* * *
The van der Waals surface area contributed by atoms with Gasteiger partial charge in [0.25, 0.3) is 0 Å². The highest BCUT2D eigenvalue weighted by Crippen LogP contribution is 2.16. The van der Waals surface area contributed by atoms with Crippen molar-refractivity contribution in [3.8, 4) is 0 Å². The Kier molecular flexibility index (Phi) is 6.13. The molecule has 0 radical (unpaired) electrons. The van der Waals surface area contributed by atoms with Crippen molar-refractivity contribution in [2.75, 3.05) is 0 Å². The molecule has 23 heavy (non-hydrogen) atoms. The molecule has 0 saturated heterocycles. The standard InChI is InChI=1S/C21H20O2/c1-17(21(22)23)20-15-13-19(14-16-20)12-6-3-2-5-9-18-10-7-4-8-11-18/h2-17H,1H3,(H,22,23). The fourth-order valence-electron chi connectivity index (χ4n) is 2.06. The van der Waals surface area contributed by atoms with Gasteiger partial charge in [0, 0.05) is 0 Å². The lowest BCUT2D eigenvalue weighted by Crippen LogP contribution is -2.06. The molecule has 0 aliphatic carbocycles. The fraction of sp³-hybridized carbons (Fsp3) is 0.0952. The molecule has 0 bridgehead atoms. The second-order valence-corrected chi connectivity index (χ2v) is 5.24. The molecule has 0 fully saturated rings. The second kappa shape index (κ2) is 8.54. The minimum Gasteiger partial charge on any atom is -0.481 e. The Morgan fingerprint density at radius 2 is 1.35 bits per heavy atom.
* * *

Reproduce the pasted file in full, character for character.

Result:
The van der Waals surface area contributed by atoms with Gasteiger partial charge in [0.25, 0.3) is 0 Å². The highest BCUT2D eigenvalue weighted by Crippen LogP contribution is 2.16. The van der Waals surface area contributed by atoms with Crippen molar-refractivity contribution in [3.8, 4) is 0 Å². The Kier molecular flexibility index (Phi) is 6.13. The molecule has 0 radical (unpaired) electrons. The van der Waals surface area contributed by atoms with Crippen molar-refractivity contribution in [2.75, 3.05) is 0 Å². The molecule has 23 heavy (non-hydrogen) atoms. The molecule has 0 saturated heterocycles. The standard InChI is InChI=1S/C21H20O2/c1-17(21(22)23)20-15-13-19(14-16-20)12-6-3-2-5-9-18-10-7-4-8-11-18/h2-17H,1H3,(H,22,23). The fourth-order valence-electron chi connectivity index (χ4n) is 2.06. The van der Waals surface area contributed by atoms with Gasteiger partial charge in [0, 0.05) is 0 Å². The lowest BCUT2D eigenvalue weighted by Crippen LogP contribution is -2.06. The molecule has 0 aliphatic carbocycles. The fraction of sp³-hybridized carbons (Fsp3) is 0.0952. The molecule has 0 bridgehead atoms. The second-order valence-corrected chi connectivity index (χ2v) is 5.24. The molecule has 0 fully saturated rings. The second kappa shape index (κ2) is 8.54. The minimum Gasteiger partial charge on any atom is -0.481 e. The Morgan fingerprint density at radius 2 is 1.35 bits per heavy atom.